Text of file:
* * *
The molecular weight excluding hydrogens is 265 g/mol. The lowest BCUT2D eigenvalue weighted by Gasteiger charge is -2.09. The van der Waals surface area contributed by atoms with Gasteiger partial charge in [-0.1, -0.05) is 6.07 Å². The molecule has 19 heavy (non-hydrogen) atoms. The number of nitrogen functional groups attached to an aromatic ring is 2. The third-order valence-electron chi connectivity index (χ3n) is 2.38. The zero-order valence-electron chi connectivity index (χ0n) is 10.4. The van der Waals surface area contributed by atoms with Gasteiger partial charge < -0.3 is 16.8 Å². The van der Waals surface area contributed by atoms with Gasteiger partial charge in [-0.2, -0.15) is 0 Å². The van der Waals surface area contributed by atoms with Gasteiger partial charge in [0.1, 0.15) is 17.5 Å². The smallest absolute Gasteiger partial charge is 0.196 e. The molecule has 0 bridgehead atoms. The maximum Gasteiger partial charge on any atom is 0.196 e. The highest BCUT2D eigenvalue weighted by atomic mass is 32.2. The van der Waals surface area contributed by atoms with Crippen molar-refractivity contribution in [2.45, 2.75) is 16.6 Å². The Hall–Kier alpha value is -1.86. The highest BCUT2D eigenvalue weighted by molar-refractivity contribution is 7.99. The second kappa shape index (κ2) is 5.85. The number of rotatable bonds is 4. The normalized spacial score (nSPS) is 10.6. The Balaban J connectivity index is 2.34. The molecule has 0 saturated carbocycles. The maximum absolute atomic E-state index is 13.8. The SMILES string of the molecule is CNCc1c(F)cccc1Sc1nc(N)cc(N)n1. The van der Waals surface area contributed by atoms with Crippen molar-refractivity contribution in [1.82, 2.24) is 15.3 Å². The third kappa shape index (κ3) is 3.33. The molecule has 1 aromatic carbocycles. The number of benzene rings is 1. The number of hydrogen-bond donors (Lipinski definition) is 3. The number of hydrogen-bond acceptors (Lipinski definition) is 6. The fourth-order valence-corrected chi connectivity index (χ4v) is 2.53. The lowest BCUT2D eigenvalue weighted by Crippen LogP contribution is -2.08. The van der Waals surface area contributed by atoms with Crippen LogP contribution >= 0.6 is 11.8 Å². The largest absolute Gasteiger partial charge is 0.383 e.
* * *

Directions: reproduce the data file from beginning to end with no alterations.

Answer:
The molecular weight excluding hydrogens is 265 g/mol. The lowest BCUT2D eigenvalue weighted by Gasteiger charge is -2.09. The van der Waals surface area contributed by atoms with Gasteiger partial charge in [-0.1, -0.05) is 6.07 Å². The molecule has 19 heavy (non-hydrogen) atoms. The number of nitrogen functional groups attached to an aromatic ring is 2. The third-order valence-electron chi connectivity index (χ3n) is 2.38. The zero-order valence-electron chi connectivity index (χ0n) is 10.4. The van der Waals surface area contributed by atoms with Gasteiger partial charge < -0.3 is 16.8 Å². The van der Waals surface area contributed by atoms with Gasteiger partial charge in [-0.2, -0.15) is 0 Å². The van der Waals surface area contributed by atoms with Gasteiger partial charge in [0.1, 0.15) is 17.5 Å². The smallest absolute Gasteiger partial charge is 0.196 e. The molecule has 0 bridgehead atoms. The maximum Gasteiger partial charge on any atom is 0.196 e. The highest BCUT2D eigenvalue weighted by atomic mass is 32.2. The van der Waals surface area contributed by atoms with Crippen molar-refractivity contribution in [2.45, 2.75) is 16.6 Å². The Hall–Kier alpha value is -1.86. The highest BCUT2D eigenvalue weighted by molar-refractivity contribution is 7.99. The second kappa shape index (κ2) is 5.85. The number of rotatable bonds is 4. The normalized spacial score (nSPS) is 10.6. The Balaban J connectivity index is 2.34. The molecule has 0 saturated carbocycles. The maximum absolute atomic E-state index is 13.8. The SMILES string of the molecule is CNCc1c(F)cccc1Sc1nc(N)cc(N)n1. The van der Waals surface area contributed by atoms with Crippen molar-refractivity contribution in [1.82, 2.24) is 15.3 Å². The third kappa shape index (κ3) is 3.33. The molecule has 1 aromatic carbocycles. The number of benzene rings is 1. The number of hydrogen-bond donors (Lipinski definition) is 3. The number of hydrogen-bond acceptors (Lipinski definition) is 6. The fourth-order valence-corrected chi connectivity index (χ4v) is 2.53. The lowest BCUT2D eigenvalue weighted by Crippen LogP contribution is -2.08. The van der Waals surface area contributed by atoms with Crippen LogP contribution >= 0.6 is 11.8 Å². The largest absolute Gasteiger partial charge is 0.383 e.